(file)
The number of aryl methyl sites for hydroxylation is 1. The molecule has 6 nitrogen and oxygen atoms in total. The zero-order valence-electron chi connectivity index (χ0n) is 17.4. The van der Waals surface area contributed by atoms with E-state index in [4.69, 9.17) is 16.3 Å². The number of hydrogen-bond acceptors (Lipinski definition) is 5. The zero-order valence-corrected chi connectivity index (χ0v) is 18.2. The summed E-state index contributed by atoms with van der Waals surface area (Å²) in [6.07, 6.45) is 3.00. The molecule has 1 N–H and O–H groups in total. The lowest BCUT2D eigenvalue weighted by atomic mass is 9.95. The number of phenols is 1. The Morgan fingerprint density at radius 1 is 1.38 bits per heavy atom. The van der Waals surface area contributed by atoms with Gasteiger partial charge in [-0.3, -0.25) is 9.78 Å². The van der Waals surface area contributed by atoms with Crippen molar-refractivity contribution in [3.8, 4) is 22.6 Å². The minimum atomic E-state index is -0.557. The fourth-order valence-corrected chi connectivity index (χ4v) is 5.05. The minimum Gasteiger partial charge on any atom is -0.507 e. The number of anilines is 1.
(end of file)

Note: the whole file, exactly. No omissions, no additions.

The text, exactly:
The number of aryl methyl sites for hydroxylation is 1. The molecule has 6 nitrogen and oxygen atoms in total. The zero-order valence-electron chi connectivity index (χ0n) is 17.4. The van der Waals surface area contributed by atoms with E-state index in [4.69, 9.17) is 16.3 Å². The number of hydrogen-bond acceptors (Lipinski definition) is 5. The zero-order valence-corrected chi connectivity index (χ0v) is 18.2. The summed E-state index contributed by atoms with van der Waals surface area (Å²) in [6.07, 6.45) is 3.00. The molecule has 1 N–H and O–H groups in total. The lowest BCUT2D eigenvalue weighted by atomic mass is 9.95. The number of phenols is 1. The Morgan fingerprint density at radius 1 is 1.38 bits per heavy atom. The van der Waals surface area contributed by atoms with Gasteiger partial charge in [-0.3, -0.25) is 9.78 Å². The van der Waals surface area contributed by atoms with Crippen molar-refractivity contribution in [3.8, 4) is 22.6 Å². The minimum atomic E-state index is -0.557. The fourth-order valence-corrected chi connectivity index (χ4v) is 5.05. The minimum Gasteiger partial charge on any atom is -0.507 e. The number of anilines is 1.